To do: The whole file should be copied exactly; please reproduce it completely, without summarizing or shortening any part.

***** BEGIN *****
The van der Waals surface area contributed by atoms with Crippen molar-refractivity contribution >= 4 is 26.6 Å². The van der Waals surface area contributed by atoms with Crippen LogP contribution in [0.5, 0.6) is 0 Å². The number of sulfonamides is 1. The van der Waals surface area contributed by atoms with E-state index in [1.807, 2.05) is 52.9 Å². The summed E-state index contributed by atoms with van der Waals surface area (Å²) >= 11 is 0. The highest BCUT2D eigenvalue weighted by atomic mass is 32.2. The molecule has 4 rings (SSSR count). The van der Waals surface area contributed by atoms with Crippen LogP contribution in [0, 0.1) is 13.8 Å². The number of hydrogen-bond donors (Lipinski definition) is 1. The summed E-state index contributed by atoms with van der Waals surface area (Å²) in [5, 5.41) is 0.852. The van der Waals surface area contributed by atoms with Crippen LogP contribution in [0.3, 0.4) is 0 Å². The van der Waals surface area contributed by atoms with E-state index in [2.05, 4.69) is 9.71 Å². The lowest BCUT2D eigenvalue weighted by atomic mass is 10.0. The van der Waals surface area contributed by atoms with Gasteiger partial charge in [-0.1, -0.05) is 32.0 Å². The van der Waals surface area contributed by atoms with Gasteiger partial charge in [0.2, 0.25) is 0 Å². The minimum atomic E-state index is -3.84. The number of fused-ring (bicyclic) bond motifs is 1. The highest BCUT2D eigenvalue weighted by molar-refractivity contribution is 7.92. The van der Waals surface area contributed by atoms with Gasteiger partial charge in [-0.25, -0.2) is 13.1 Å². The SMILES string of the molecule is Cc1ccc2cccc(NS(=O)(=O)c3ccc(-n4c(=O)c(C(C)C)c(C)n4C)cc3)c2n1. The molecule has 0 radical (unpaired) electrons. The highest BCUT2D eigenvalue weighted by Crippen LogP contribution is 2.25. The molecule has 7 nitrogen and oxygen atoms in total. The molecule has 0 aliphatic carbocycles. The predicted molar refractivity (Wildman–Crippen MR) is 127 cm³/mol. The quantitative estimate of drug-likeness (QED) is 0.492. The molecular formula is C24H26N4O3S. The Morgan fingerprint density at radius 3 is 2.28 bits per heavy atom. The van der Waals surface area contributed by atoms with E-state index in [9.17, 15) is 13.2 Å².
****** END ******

The van der Waals surface area contributed by atoms with Crippen molar-refractivity contribution >= 4 is 26.6 Å². The van der Waals surface area contributed by atoms with Crippen LogP contribution in [0.5, 0.6) is 0 Å². The number of sulfonamides is 1. The van der Waals surface area contributed by atoms with E-state index in [1.807, 2.05) is 52.9 Å². The summed E-state index contributed by atoms with van der Waals surface area (Å²) >= 11 is 0. The highest BCUT2D eigenvalue weighted by atomic mass is 32.2. The molecule has 4 rings (SSSR count). The van der Waals surface area contributed by atoms with Crippen LogP contribution in [0, 0.1) is 13.8 Å². The number of hydrogen-bond donors (Lipinski definition) is 1. The summed E-state index contributed by atoms with van der Waals surface area (Å²) in [5, 5.41) is 0.852. The van der Waals surface area contributed by atoms with Crippen LogP contribution in [0.3, 0.4) is 0 Å². The van der Waals surface area contributed by atoms with E-state index in [2.05, 4.69) is 9.71 Å². The lowest BCUT2D eigenvalue weighted by atomic mass is 10.0. The van der Waals surface area contributed by atoms with Gasteiger partial charge in [-0.1, -0.05) is 32.0 Å². The van der Waals surface area contributed by atoms with Gasteiger partial charge in [0.2, 0.25) is 0 Å². The minimum atomic E-state index is -3.84. The number of fused-ring (bicyclic) bond motifs is 1. The highest BCUT2D eigenvalue weighted by molar-refractivity contribution is 7.92. The van der Waals surface area contributed by atoms with Gasteiger partial charge in [-0.25, -0.2) is 13.1 Å². The SMILES string of the molecule is Cc1ccc2cccc(NS(=O)(=O)c3ccc(-n4c(=O)c(C(C)C)c(C)n4C)cc3)c2n1. The molecule has 0 radical (unpaired) electrons. The highest BCUT2D eigenvalue weighted by Crippen LogP contribution is 2.25. The molecule has 7 nitrogen and oxygen atoms in total. The molecule has 0 aliphatic carbocycles. The predicted molar refractivity (Wildman–Crippen MR) is 127 cm³/mol. The quantitative estimate of drug-likeness (QED) is 0.492. The molecular formula is C24H26N4O3S. The Morgan fingerprint density at radius 3 is 2.28 bits per heavy atom. The van der Waals surface area contributed by atoms with E-state index in [9.17, 15) is 13.2 Å².